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He may look menacing, but he also sounds pretty terrifying too. When your Doberman was a puppy, his barking wasn’t a problem. In fact, it was pretty entertaining. However, now he’s grown up and still won’t stop barking. It means the postman is terrified of delivering your mail. It means as soon as someone walks past your house they are ushered past to the sound of your Doberman. His barking is also dampening relations with the neighbors, who are fed up with listening to him bark at all hours of the day and night.
Training him to stop barking will bring you some much-needed peace and quiet. If you introduce a second dog into your home, training him to not bark will stop your new dog from picking up the bad habit, too. This training will also mean other dog walkers may feel more inclined to stop for a chat.
Training your Doberman to stop barking is a lot easier than most people realize. The first thing you will need to do is take a number of steps to deter him from barking in the first place. Once you have got him associating barking with negative consequences, you can then focus on using positive reinforcement. You will need to use obedience commands to first teach him how to bark on command, so you can then instruct him to be quiet, too.
If he’s a puppy, he should be a fast learner. This means you could see results in just a week or two. However, if he’s older with years of barking under his collar, then you may need up to six weeks. If you can get this training right, you won’t have to worry about introducing your friendly Doberman to guests and strangers ever again.
Before you can start training, you will need to get your hands on a few bits. A water spray bottle will be needed for one of the methods. You will also need high-value treats or your Doberman's favorite food broken into small pieces. A toy or two will also be required.
Set aside 10 minutes each day for training and try to find a time where you both won’t be distracted. Remember to be consistent and always end the training sessions on a high note.
Apart from that, you just need patience and some earplugs, then work can begin!
The ‘Quiet’ Method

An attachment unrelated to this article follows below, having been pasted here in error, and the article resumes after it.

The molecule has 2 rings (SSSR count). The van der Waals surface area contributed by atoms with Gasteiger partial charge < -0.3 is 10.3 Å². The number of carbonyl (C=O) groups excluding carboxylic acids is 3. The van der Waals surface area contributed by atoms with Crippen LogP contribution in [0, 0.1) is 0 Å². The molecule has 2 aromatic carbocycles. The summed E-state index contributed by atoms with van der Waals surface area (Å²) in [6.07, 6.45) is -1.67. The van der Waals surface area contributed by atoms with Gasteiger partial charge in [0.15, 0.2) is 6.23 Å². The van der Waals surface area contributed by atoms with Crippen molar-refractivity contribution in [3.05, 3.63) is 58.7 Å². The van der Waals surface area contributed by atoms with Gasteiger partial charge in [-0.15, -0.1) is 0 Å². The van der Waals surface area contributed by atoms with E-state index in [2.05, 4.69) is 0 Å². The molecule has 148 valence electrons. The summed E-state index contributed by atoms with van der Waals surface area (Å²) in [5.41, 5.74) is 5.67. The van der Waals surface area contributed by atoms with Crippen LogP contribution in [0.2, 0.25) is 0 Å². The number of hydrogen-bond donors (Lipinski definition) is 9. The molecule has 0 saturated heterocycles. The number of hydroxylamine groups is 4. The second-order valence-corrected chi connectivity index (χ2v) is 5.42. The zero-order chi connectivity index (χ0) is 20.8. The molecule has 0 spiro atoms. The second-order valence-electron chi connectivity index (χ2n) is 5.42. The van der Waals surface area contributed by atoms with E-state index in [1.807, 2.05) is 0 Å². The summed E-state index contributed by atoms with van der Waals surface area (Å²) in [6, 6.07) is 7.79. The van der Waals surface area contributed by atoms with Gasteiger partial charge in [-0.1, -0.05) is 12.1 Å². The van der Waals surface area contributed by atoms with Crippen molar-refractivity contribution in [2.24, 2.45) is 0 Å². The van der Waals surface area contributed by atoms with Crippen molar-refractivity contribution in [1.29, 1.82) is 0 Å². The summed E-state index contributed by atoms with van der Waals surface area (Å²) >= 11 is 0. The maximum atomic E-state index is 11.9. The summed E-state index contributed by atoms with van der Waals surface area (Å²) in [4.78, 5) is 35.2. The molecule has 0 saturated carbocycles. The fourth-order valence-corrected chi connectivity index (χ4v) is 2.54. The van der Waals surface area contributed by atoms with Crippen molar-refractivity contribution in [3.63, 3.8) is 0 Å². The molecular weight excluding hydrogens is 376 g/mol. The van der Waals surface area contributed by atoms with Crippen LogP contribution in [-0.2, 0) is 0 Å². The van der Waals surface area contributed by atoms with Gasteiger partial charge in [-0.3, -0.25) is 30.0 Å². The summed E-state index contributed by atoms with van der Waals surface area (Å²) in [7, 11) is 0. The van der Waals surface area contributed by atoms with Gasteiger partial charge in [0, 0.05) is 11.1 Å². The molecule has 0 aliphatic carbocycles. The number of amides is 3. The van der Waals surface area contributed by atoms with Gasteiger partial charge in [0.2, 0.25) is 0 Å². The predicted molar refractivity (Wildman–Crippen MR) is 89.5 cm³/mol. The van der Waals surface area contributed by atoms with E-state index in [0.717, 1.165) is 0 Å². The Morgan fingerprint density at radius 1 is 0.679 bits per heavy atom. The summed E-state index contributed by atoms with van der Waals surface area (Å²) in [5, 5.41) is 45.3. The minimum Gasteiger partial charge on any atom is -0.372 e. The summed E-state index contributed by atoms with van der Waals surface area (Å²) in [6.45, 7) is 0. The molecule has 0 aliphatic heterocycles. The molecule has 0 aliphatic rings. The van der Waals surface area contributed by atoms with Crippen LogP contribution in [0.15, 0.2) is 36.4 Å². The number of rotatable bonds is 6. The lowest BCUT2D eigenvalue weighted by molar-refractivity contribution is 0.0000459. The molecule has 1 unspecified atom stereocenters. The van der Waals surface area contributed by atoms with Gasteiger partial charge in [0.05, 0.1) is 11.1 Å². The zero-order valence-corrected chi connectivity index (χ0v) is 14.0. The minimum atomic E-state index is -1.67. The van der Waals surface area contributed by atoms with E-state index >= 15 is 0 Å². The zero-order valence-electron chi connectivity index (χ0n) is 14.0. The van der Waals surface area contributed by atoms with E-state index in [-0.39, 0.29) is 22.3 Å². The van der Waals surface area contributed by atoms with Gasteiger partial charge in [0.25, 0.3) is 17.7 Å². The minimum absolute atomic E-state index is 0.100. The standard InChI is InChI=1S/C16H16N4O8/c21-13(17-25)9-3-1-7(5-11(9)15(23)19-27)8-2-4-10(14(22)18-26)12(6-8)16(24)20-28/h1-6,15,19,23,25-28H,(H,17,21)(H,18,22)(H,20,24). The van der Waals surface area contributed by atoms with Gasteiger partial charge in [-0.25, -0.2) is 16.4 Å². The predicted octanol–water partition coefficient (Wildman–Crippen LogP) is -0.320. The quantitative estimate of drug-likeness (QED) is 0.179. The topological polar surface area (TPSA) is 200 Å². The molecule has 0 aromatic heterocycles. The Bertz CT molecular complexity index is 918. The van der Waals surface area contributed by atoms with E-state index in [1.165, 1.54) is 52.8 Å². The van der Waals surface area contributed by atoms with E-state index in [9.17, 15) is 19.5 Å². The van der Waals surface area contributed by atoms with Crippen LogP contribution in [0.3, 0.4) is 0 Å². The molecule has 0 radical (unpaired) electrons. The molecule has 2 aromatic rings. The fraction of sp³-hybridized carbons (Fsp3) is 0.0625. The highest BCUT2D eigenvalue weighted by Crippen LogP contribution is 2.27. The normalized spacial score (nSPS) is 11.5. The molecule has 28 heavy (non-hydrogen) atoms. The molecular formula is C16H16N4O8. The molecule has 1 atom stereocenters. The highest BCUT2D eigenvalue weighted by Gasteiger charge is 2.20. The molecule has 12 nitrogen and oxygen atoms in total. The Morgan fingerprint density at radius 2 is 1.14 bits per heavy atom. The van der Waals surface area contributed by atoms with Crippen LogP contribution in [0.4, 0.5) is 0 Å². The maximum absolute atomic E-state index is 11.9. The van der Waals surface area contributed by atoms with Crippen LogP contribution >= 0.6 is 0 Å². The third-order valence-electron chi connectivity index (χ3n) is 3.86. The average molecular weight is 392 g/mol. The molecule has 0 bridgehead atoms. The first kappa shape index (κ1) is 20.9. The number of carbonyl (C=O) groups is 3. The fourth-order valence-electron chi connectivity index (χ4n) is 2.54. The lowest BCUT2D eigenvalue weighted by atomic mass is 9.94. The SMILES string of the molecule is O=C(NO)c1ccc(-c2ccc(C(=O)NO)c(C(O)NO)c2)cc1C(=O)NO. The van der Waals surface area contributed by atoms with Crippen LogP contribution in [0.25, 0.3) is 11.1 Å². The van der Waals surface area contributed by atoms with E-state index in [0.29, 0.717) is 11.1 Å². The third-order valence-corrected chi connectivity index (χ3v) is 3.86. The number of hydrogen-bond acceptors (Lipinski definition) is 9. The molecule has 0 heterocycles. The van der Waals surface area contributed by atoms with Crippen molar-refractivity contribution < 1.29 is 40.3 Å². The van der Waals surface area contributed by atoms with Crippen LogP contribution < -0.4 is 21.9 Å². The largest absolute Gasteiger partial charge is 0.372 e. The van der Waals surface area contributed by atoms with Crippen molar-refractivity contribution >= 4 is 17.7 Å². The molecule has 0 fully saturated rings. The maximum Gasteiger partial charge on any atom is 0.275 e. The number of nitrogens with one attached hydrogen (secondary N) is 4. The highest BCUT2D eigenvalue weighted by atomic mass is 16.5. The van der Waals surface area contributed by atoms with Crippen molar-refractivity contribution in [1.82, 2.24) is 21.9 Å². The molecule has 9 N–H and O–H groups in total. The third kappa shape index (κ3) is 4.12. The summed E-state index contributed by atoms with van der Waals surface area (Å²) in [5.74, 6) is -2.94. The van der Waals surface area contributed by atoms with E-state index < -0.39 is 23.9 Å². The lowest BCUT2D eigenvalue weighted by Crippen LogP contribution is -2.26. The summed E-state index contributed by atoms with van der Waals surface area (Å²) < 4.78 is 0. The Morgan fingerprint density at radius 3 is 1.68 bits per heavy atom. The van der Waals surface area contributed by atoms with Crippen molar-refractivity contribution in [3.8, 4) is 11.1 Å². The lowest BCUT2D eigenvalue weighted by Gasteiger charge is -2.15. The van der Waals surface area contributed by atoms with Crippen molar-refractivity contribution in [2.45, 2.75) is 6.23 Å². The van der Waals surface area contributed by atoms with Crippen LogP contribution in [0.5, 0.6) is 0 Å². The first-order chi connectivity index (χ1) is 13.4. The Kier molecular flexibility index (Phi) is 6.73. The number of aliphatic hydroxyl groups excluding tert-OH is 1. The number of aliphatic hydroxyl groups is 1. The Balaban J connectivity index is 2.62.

Put your dog in a situation that you know is likely to trigger a bark. Then issue a ‘bark’ command in an upbeat voice. Before you can teach him to be quiet on command, you need to be able to instruct him to bark.
As soon as your dog does indeed bark, hand over a tasty treat. You can also give him some verbal praise. Make sure he gets his reward within three seconds of barking, otherwise he won’t associate the reward with the action. Practice this for ten minutes each day until you can instruct him to bark in a range of different situations.
Now, instruct him to bark and wait for him to fall silent. As soon as he does, issue a ‘quiet’ command. You can use any word or phrase you like. Dobermans can learn hundreds of different commands.
Once you’ve given the command and he’s stayed quiet, hand over a tasty reward. The happier your dog feels afterwards, the more eager he will be to repeat the behavior again. Practice this for a few minutes each day, but start to bring forward the ‘quiet’ command so you give it while he’s still barking. With consistent training he will soon associate the verbal command with falling silent.
You can now start using just the ‘quiet’ command whenever your dog barks. If you use it every time you catch him barking, you will slowly break his barking habit. You should also get anyone else in the household on board with training.
The Meet His Needs Method
Food & water
Some Dobermans bark because they are trying to tell you something. It may be that he is hungry or thirsty. Make sure you feed him at the same times each day and that his water bowl is kept topped up.
Your dog's barking may also be because he’s desperate to go to outside for a pee. Make sure he goes out after meals and before bed. If he’s a puppy, he may also need to go out at several other points throughout the day.
Spend a few minutes each day giving your lovable dog attention. Stroke him, play with toys and make sure he’s content. Dobermans can be needy despite their fierce appearance. If his barking is attention seeking behavior, this could remedy the problem.
Dobermans are big dogs who need a generous amount of exercise. Take him out for at least one lengthy daily walk. It can also help to throw a ball as you go. The walks will ensure he spends his time at home sleeping instead of barking.
You also need to make sure you use positive reinforcement. Give your Doberman a treat and verbal praise whenever he meets new people and doesn’t bark. You will soon get him associating being quiet with tasty rewards.
The Prevention Method
Radio & TV
If your Doberman barks because he can hear people approaching the house, then leaving the radio or TV on quietly could prevent the barking altogether. This is a quick and easy measure to test.
Close the curtains
Your dog may bark because he can see people approaching, so shielding his view could deter him from barking. You can close the curtains and blinds. Alternatively, you can keep him in rooms away from the front of the house.
Whenever your vocal canine barks, you need to be there to react consistently every time. Go over and give a firm ‘NO’ close to his face. You don’t want to scare him, but make sure he knows you mean business.
Water spray bottle
Carry a water spray bottle around with you. Then if he does bark, rush over and give a quick spray near his face. This will quickly get him associating barking with negative consequences.
Work on brushing up on your Doberman's obedience training. Stimulating your dog's mind is just as important as physical exercise. Practice 10 minutes a day. A dog who knows to listen to commands will adhere to the request to not bark.
By James Barra
Published: 02/20/2018, edited: 01/08/2021